NEW YORK, Jan. 25 (Xinhua) -- Oil prices extended gains on Friday as concerns over tighter global supply amid the threat of U.S sanctions on Venezuelan oil sector outweighed surging U.S. stockpiles.
The West Texas Intermediate for March delivery climbed 56 U.S. cents to settle at 53.69 dollars a barrel on the New York Mercantile Exchange, while Brent crude for March delivery rose 55 cents to close at 61.64 dollars a barrel on the London ICE Futures Exchange.
Venezuelan President Nicolas Maduro said on Thursday he will close the country's embassy and consulates in the United States, a day after severing "diplomatic and political" ties with Washington.
The president cut off relations with the United States following U.S. President Donald Trump's official recognition of opposition leader Juan Guaido as interim president.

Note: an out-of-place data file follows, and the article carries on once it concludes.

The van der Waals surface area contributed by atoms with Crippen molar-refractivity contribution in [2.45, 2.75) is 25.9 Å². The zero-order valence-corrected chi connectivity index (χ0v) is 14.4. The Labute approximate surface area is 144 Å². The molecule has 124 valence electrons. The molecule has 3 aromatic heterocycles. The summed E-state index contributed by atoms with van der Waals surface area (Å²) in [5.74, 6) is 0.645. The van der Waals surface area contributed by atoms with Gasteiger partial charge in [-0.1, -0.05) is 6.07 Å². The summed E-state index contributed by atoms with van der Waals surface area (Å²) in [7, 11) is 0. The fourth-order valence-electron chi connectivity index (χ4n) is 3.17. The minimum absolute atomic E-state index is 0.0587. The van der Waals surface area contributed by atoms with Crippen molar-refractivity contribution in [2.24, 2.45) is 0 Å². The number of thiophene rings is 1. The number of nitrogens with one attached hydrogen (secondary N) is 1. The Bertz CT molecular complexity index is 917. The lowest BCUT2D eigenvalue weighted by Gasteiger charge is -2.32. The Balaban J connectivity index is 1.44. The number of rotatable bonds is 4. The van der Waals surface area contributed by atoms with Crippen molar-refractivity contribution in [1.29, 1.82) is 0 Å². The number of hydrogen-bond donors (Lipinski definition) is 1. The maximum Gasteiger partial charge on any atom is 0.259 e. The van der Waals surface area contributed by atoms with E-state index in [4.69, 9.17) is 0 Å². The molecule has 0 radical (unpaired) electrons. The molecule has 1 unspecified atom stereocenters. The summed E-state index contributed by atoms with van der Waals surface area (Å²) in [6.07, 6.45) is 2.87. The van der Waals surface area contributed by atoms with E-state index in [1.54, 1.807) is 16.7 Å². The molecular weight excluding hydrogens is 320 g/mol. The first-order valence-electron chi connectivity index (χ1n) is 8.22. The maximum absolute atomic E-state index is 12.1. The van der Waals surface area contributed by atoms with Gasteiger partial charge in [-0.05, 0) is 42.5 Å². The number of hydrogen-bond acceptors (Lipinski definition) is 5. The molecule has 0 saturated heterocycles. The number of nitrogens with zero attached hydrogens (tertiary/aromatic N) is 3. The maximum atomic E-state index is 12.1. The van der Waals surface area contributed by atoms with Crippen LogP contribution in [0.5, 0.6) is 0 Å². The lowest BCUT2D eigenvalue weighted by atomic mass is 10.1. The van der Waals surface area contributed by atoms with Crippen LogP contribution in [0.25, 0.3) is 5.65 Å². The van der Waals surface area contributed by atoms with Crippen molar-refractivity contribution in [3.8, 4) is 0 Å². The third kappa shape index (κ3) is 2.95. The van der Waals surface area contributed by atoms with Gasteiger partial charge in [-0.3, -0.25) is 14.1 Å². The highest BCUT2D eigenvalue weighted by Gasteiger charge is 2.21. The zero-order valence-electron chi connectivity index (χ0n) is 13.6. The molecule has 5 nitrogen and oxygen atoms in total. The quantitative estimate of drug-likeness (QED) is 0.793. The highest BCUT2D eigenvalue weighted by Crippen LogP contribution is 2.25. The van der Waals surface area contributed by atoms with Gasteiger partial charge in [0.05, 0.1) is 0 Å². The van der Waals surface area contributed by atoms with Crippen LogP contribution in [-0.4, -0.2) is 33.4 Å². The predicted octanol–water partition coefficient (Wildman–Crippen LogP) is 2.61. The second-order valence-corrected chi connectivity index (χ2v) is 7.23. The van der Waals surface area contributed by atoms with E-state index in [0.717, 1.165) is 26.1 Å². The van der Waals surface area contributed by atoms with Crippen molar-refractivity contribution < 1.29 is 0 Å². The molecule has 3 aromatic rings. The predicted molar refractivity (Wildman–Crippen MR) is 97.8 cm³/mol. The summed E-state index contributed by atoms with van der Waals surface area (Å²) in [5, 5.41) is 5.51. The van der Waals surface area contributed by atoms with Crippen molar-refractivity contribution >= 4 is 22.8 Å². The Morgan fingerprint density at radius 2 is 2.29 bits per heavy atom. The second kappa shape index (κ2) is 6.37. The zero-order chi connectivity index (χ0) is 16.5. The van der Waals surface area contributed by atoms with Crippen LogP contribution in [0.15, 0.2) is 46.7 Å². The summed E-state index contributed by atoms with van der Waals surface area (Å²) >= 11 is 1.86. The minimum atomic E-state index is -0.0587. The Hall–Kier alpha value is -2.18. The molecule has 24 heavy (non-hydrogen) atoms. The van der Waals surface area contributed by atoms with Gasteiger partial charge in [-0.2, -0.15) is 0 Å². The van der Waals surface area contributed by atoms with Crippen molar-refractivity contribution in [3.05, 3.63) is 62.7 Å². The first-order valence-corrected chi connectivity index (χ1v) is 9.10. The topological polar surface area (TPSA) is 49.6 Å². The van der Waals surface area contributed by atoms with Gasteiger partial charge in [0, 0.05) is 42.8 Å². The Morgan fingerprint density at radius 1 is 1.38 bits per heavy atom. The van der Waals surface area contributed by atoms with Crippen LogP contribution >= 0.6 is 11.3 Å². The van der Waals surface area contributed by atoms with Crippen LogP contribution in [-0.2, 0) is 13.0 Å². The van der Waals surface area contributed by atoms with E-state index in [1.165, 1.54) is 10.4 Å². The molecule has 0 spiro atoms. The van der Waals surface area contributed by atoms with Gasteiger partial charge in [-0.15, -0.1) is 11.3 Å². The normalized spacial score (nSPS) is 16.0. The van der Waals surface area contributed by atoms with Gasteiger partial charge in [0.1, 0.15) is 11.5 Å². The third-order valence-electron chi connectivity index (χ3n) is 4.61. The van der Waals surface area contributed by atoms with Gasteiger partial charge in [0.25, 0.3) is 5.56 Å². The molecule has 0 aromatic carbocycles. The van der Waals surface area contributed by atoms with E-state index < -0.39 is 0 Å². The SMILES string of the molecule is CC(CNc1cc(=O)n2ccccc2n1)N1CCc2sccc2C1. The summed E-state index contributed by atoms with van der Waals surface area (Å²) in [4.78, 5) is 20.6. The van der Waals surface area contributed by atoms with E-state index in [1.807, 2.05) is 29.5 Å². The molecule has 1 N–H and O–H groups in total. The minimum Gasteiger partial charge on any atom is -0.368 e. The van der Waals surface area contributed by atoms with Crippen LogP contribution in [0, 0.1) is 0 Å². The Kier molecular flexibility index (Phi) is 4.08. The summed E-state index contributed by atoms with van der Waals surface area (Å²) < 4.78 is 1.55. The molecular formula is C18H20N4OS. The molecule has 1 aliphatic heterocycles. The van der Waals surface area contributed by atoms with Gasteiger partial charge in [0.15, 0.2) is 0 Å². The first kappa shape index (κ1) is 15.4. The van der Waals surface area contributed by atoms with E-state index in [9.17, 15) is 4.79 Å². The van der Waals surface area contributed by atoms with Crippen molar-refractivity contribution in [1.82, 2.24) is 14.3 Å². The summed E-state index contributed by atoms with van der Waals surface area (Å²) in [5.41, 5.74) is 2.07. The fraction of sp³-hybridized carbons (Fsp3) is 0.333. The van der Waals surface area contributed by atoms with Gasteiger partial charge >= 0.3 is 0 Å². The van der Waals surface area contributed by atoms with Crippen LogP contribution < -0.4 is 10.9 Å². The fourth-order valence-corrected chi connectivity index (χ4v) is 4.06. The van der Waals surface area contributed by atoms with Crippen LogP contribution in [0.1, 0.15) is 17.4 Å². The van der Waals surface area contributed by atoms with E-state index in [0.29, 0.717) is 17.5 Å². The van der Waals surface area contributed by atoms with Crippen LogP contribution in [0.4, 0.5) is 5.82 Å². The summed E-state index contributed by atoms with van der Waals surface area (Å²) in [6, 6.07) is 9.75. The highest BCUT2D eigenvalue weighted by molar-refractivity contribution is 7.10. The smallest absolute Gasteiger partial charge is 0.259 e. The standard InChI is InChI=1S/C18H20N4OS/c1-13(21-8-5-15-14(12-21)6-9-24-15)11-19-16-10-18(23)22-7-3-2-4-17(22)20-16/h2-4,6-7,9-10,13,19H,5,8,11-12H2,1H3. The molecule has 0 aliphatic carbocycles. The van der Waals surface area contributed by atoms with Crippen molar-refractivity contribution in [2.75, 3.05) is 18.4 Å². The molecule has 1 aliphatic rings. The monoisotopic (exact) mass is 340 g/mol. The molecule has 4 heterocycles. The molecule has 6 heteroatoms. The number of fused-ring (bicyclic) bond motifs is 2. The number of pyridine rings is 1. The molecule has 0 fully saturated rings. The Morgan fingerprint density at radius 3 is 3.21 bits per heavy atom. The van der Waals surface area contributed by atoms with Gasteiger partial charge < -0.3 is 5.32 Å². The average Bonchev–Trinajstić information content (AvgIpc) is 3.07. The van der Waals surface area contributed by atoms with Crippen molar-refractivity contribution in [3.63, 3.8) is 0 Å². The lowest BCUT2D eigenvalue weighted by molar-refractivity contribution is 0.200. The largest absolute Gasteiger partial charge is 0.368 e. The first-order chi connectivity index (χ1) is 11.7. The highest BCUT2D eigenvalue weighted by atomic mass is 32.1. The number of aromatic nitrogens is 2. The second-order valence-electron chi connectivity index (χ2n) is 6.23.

Traders grew concerned about possible U.S. sanctions on Venezuelan oil trade and tighter global supply amid rising tensions between Washington and Caracas.
"With sanctions already on Iran, further sanctions applied to Venezuela could see the price of oil shoot up very quickly as supply tightens further," said Jasper Lawler, head of research for London Capital Group, who was quoted by MarketWatch.
The global energy supply was in part underpinned by a spike in U.S. crude inventories.
The number of active U.S. rigs drilling for oil, which offers a hint on future production activity, rose by 10 to 862 this week, according to data released by oilfield services company Baker Hughes on Friday.
Meanwhile, the U.S. Energy Information Administration (EIA) reported Thursday that the nation's crude oil inventories jumped 8 million barrels in the week ending Jan. 18, a two-month high.
At 445 million barrels, U.S. crude oil inventories were about 9 percent above the five-year average for this time of year, according to the Weekly Petroleum Status Report by the EIA.